• Hey Cheyne, It took a few combinations and tries for them to get the right balance of medications. She ended up on an adult medication that needed to be specially compounded by a pharmacist. When we left the NICU, she didn’t have any more SVT attacks. It was the craziest thing, but I think they found a good balance for her meds as well. She was clear of all medications and no longer had to visit the cardiologist after six months. She hasn’t had a single SVT episode since. They did tell me that it could present itself later in life, but she will be able to tell me her heart feels strange at that point. It was really scary, but our cardiologist was amazing and made me feel much better about the issue. When you learn how to control or stop an episode, it becomes a little easier. Hugs to you and your family. You’ll be in my thoughts.

      • Thank you for your words ya he’s having spells with different medications of normal then it’ll spike to 220 for 1-2 hours then every now again it’ll dstat to zero but they said that’s ok cause it’s briefly 3-5 seconds n jumps back up. So nerve wrackin

      • Your story hit me right at home. I just gave birth to 33 week preemie twins. Twin b was diagnosed with svt it is so scary watching her heart rate got up and down. Do you have any advice on how to handle this ?

        • Congrats on your new bundles of joy and chaos. Trust your cardiologist. They will throw big scary words out there but they deal with this a lot and it is manageable. Babies can handle a lot more than we think and sometimes the procedures to bring them out of SVT seem scary but they work. Do a lot of skin to skin kangaroo care (cuddling). It helps them heal and you feel better.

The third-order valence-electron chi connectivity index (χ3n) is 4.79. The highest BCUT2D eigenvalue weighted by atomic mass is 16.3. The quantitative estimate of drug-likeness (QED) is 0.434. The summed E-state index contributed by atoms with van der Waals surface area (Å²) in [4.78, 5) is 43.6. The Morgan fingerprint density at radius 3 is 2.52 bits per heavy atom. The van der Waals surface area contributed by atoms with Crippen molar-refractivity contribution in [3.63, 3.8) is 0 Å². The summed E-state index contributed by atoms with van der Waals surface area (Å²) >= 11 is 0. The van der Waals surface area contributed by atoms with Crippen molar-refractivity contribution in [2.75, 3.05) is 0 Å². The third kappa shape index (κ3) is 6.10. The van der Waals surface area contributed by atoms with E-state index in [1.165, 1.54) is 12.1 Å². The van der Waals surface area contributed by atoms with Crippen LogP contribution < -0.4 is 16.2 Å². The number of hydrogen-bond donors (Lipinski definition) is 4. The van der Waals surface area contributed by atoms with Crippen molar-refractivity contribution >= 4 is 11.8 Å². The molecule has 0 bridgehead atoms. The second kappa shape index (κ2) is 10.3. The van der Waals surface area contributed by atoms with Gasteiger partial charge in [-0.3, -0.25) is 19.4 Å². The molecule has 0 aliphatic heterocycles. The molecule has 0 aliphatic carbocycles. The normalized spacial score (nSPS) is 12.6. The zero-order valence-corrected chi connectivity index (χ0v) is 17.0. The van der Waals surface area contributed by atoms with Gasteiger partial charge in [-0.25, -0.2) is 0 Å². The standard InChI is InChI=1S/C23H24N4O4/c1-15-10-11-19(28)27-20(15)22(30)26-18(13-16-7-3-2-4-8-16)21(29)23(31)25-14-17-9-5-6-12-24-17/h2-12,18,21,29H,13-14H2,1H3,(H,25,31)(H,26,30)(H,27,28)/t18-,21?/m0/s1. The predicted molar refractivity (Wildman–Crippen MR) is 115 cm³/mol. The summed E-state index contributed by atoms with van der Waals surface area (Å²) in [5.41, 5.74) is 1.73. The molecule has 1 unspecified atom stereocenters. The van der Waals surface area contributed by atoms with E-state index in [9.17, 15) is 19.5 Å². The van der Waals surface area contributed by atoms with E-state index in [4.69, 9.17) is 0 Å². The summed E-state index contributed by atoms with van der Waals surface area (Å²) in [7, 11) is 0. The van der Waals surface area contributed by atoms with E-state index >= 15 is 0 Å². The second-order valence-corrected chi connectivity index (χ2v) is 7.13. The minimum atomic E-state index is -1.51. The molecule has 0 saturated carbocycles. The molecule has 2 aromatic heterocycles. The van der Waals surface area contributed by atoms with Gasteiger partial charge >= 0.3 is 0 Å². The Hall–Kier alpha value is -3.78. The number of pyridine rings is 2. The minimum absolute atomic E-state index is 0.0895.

7. Just curious how your LO is now? My preemie baby had an SVT episode and a brady episode. I noticed your post is from 2012, so curious how things are now as I’m looking for advice/a positive story. Thanks.

    • She never had an SVT attack after we left the hospital. She did have some Brady because she was so little. She was cleared from cardiology after 6 months. They told us that it could happen later in life but so far she is great!

        • Yes, she was on two medications. I can’t remember the names, but one was for adults and had to be specially compounded. They never changed her dosing even though it should have with her weight changing. So as she grew she was weaned off the meds naturally. It all seems crazy to think about now because they had so much trouble with the SVT while in the hospital. Hard to break the episodes, hard to find the proper dosage. I thought we would be struggling with this for the rest of her life. Now we just fight bad colds because her lungs were underdeveloped from being born prematurely.